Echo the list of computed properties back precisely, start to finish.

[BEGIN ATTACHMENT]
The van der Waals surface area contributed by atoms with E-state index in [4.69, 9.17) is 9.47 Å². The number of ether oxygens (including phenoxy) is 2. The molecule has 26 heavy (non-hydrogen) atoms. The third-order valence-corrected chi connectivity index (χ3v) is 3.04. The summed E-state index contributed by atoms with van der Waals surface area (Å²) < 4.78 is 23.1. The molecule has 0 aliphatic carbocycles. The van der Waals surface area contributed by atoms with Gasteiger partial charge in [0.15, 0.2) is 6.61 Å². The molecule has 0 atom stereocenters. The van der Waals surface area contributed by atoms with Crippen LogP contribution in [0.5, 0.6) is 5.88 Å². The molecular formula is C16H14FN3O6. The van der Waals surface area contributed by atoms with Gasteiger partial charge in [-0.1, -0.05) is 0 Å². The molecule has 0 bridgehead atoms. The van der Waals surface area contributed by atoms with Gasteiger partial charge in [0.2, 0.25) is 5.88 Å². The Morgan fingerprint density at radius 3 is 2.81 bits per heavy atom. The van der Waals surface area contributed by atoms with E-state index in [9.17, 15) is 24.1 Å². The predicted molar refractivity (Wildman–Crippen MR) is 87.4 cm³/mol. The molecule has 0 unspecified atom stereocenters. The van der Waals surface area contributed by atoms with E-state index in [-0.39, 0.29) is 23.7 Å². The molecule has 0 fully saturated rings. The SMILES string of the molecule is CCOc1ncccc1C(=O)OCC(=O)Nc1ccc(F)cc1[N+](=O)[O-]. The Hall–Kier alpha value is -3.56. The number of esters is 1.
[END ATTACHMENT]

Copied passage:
The van der Waals surface area contributed by atoms with E-state index in [4.69, 9.17) is 9.47 Å². The number of ether oxygens (including phenoxy) is 2. The molecule has 26 heavy (non-hydrogen) atoms. The third-order valence-corrected chi connectivity index (χ3v) is 3.04. The summed E-state index contributed by atoms with van der Waals surface area (Å²) < 4.78 is 23.1. The molecule has 0 aliphatic carbocycles. The van der Waals surface area contributed by atoms with Gasteiger partial charge in [0.15, 0.2) is 6.61 Å². The molecule has 0 atom stereocenters. The van der Waals surface area contributed by atoms with Crippen LogP contribution in [0.5, 0.6) is 5.88 Å². The molecular formula is C16H14FN3O6. The van der Waals surface area contributed by atoms with Gasteiger partial charge in [-0.1, -0.05) is 0 Å². The molecule has 0 bridgehead atoms. The van der Waals surface area contributed by atoms with Gasteiger partial charge in [0.2, 0.25) is 5.88 Å². The Morgan fingerprint density at radius 3 is 2.81 bits per heavy atom. The van der Waals surface area contributed by atoms with E-state index in [9.17, 15) is 24.1 Å². The predicted molar refractivity (Wildman–Crippen MR) is 87.4 cm³/mol. The molecule has 0 unspecified atom stereocenters. The van der Waals surface area contributed by atoms with E-state index in [-0.39, 0.29) is 23.7 Å². The molecule has 0 fully saturated rings. The SMILES string of the molecule is CCOc1ncccc1C(=O)OCC(=O)Nc1ccc(F)cc1[N+](=O)[O-]. The Hall–Kier alpha value is -3.56. The number of esters is 1.